Obituary: Dr Una Maclean, 87

Dr Una Maclean has been hailed as a devoted teacher and mother
Dr Una Maclean has been hailed as a devoted teacher and mother
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TRIBUTES have been paid to a prominent doctor, anthropologist and author who spent 20 years teaching medicine at Edinburgh University.

Dr Una Maclean died earlier this month aged 87. She was hailed a devoted teacher and mother who encouraged those around her to achieve their best.

Born in Applecross, Wester Ross, in July 1925, Dr Maclean travelled extensively throughout Scotland and overseas. The daughter of a Church of Scotland minister, she was educated at Dingwall Academy and went on to study medicine at the University of Edinburgh, graduating top of her class in 1949.

Shortly afterwards, Dr Maclean married Dr Peter Cockshott and gave birth to her first child, Paul. Following a posting in 1952 to the Aden Protectorate – now part of Yemen – she gave birth to her daughter, Aysha, and began treating Muslim women in the harems of local merchants.

Dr Maclean’s reformist and humanitarian tendencies emerged strongly after she moved to Ibadan in Nigeria, where she gave birth to another son, Tunde, and successfully convinced witch doctors to refer patients who could not be cured with traditional remedies to Western hospitals. It was in Ibadan that Dr Maclean met John P Mackintosh, her second husband and, later, a well-known Labour politician and author.

After she returned to the Capital, Dr Maclean became immersed in the teaching profession.

A teacher for more than 20 years at the University of Edinburgh’s department of community medicine, she went on to become a senior reader and acting head of department, and was later admitted as a fellow to the city’s Royal College of Physicians.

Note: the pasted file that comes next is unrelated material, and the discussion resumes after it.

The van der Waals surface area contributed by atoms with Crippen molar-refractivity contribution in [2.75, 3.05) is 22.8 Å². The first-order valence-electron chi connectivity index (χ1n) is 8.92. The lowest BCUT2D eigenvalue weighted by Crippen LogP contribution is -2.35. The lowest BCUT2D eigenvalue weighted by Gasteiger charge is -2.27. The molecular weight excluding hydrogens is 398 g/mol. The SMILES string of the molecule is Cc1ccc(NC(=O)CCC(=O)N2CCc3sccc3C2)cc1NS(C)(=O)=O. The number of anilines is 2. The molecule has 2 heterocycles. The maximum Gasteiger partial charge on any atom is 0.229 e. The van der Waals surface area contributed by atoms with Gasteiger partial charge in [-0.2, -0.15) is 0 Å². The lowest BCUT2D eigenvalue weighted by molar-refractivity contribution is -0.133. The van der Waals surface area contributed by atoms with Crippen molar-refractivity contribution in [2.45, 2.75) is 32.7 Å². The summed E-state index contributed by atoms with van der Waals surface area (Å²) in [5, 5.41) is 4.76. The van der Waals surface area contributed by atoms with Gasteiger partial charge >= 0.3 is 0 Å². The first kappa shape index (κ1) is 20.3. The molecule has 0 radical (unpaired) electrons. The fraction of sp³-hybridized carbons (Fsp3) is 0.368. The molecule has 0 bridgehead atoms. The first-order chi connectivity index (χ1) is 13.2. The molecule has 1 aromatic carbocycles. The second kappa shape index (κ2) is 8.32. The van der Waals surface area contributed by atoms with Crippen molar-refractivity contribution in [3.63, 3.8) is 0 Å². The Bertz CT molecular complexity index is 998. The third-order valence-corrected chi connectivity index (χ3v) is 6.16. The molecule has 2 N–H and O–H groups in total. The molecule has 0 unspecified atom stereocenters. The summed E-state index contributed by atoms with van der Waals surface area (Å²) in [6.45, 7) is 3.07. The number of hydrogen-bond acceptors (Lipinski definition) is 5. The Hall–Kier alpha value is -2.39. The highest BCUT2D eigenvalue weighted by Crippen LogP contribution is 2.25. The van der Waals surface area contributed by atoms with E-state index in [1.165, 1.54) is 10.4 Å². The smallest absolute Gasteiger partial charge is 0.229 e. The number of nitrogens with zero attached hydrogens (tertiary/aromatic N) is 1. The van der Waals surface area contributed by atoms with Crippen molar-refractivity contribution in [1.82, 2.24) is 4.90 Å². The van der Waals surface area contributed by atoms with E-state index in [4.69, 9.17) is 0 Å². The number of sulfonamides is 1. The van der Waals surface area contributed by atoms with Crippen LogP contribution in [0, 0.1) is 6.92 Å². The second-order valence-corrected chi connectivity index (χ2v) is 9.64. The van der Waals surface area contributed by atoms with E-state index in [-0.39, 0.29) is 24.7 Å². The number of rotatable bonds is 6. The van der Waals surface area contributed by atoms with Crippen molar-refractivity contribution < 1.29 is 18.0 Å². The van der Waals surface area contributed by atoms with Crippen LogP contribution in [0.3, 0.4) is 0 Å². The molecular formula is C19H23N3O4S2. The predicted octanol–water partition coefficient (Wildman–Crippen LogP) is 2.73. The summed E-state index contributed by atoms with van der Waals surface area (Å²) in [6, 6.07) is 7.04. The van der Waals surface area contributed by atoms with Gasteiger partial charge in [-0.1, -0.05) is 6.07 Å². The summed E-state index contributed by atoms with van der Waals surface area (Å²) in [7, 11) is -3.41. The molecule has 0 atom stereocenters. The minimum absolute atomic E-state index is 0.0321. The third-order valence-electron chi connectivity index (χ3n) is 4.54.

She also had an active interest in politics, crying with joy when the Scottish Parliament opened in 1999.

Dr Helen Zealley, a former Lothians director of public health and Dr Maclean’s neighbour for many years, said: “I remember one time that she talked to us about how communities in the Western Isles operated. She was talking about how the way they operated was very similar to many other parts of the world where the women got on with all the jobs that needed doing and the men just sat around and talked about putting things right.

“It’s an anecdote that sums up her work. From it you can see that she was a strong feminist, that she was very observant of the little things in life, and that she was also a social reformer – in the widest sense of the word.

“She was a good teacher. She would stimulate discussion in the group, which brought out a wide range of experiences from the people who were there.

“She also had very cheery children and she was engaged with them. She was always telling me about how her children were getting on and that she was very proud of what they were achieving.”

Dr Maclean is survived by her five children, two stepchildren and 14 grandchildren.